After reaching the top five in the British charts again with Clutching at Straws, the frontman and band parted ways. As Fish began his solo career, Marillion’s instrumentalists quickly found singer and session keyboardist Steve Hogarth, until then best known as a The The and Julian Cope sideman. After several albums spent sorting through its past in search of a new sound, Marillion spent 15 months recording what would become 1994’s Brave.

It was a commercial flop, completely out of sync with the Britpop that was all the rage in Marillion’s native land. After this, there was no chance EMI would invest the same amount of money as it did on Brave. The follow-up album would have to be recorded quickly and cheaply.

To insure this, producer Dave Meegan would sit in on the work from the first song written to the final song mastered to help the band maintain focus. Meegan attended their jam sessions and selected the raw material for the songs as Hogarth and his friend John Helmer wrote lyrics to express the dislocation they were feeling.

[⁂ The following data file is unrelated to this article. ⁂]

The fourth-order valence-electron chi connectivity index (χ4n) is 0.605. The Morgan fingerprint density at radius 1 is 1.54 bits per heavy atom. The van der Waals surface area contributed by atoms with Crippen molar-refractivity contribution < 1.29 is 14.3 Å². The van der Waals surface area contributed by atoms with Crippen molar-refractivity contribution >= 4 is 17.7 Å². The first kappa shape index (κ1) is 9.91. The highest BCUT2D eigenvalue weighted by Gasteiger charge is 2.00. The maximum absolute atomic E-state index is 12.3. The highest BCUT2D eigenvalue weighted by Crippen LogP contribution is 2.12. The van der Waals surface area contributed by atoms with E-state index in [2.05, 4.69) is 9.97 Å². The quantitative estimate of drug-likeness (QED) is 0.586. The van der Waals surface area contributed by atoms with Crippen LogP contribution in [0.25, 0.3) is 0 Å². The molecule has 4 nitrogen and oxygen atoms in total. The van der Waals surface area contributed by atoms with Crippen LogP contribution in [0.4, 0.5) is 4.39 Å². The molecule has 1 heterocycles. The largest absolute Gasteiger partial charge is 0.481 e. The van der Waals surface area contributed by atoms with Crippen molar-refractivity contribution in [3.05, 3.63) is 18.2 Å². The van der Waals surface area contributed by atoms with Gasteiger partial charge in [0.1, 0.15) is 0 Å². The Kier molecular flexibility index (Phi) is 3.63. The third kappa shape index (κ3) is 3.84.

Marillion had always preferred to populate its songs with characters; Fish had masked his tales of drug and emotional abuse in stories, and the more direct Hogarth sang his best lyrics as the semi-fictional protagonist of Brave. This album would be no different.

Immersed in the O.J. Simpson case, struck by the death of Kurt Cobain, and fascinated by Scorsese’s “Raging Bull”, the lyricists refracted their own experiences through the lenses of these men. Though the band retained a fascination with studio trickery and irregular song structures, its sound became more modern under Meegan’s influence.

“Gazpacho” opens with Steve Rothery’s chiming guitar figure and Pete Trewavas’ hyperactive Blur-like bassline, as Hogarth conflates the stories of Jake LaMotta and O.J. Simpson. The track introduces the themes that will emerge over the next seven tracks, as Hogarth, at the edge of his range, sings, “Raging like a bull to an empty ring / Do you think that they’ll forgive a hero anything?” The song changes to an ominous chant of “Now your ring is just a band of gold,” as a news recording plays of Simpson’s car chase.